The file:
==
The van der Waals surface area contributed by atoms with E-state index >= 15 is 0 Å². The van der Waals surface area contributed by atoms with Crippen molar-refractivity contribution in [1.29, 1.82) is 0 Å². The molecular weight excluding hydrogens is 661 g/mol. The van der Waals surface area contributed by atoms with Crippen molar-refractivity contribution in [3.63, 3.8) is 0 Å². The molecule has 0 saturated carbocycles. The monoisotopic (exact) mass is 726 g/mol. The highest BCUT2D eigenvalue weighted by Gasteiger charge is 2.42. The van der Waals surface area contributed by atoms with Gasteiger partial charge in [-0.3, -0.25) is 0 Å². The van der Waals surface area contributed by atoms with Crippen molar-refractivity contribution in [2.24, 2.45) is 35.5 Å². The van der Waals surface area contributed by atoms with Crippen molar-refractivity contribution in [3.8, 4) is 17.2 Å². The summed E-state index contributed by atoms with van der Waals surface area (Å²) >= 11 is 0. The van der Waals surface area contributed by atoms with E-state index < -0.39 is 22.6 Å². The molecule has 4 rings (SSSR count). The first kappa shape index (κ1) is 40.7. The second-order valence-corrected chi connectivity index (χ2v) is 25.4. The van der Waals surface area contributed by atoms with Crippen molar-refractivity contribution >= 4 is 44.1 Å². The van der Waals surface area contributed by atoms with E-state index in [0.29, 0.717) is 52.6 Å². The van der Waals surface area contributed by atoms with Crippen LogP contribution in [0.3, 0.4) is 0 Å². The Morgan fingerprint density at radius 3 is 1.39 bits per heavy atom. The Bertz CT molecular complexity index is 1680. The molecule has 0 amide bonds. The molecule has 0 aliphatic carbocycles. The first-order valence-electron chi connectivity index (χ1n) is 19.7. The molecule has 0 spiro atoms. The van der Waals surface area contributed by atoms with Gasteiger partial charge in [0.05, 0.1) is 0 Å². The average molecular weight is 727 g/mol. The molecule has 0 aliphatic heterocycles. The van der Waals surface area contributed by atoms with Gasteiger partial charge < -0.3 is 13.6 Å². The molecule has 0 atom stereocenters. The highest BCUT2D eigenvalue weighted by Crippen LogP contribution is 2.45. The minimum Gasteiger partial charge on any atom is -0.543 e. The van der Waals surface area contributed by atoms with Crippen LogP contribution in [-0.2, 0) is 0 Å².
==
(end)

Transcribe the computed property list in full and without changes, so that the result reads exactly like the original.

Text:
The van der Waals surface area contributed by atoms with E-state index >= 15 is 0 Å². The van der Waals surface area contributed by atoms with Crippen molar-refractivity contribution in [1.29, 1.82) is 0 Å². The molecular weight excluding hydrogens is 661 g/mol. The van der Waals surface area contributed by atoms with Crippen molar-refractivity contribution in [3.63, 3.8) is 0 Å². The molecule has 0 saturated carbocycles. The monoisotopic (exact) mass is 726 g/mol. The highest BCUT2D eigenvalue weighted by Gasteiger charge is 2.42. The van der Waals surface area contributed by atoms with Gasteiger partial charge in [-0.3, -0.25) is 0 Å². The van der Waals surface area contributed by atoms with Crippen molar-refractivity contribution in [2.24, 2.45) is 35.5 Å². The van der Waals surface area contributed by atoms with Crippen molar-refractivity contribution in [3.8, 4) is 17.2 Å². The summed E-state index contributed by atoms with van der Waals surface area (Å²) >= 11 is 0. The van der Waals surface area contributed by atoms with E-state index < -0.39 is 22.6 Å². The molecule has 4 rings (SSSR count). The first kappa shape index (κ1) is 40.7. The second-order valence-corrected chi connectivity index (χ2v) is 25.4. The van der Waals surface area contributed by atoms with Crippen molar-refractivity contribution >= 4 is 44.1 Å². The van der Waals surface area contributed by atoms with E-state index in [0.29, 0.717) is 52.6 Å². The van der Waals surface area contributed by atoms with Crippen LogP contribution in [0.3, 0.4) is 0 Å². The Morgan fingerprint density at radius 3 is 1.39 bits per heavy atom. The Bertz CT molecular complexity index is 1680. The molecule has 0 amide bonds. The molecule has 0 aliphatic carbocycles. The first-order valence-electron chi connectivity index (χ1n) is 19.7. The molecule has 0 spiro atoms. The van der Waals surface area contributed by atoms with Gasteiger partial charge in [0.05, 0.1) is 0 Å². The average molecular weight is 727 g/mol. The molecule has 0 aliphatic heterocycles. The van der Waals surface area contributed by atoms with Gasteiger partial charge < -0.3 is 13.6 Å². The molecule has 0 atom stereocenters. The highest BCUT2D eigenvalue weighted by Crippen LogP contribution is 2.45. The minimum Gasteiger partial charge on any atom is -0.543 e. The van der Waals surface area contributed by atoms with Crippen LogP contribution in [-0.2, 0) is 0 Å².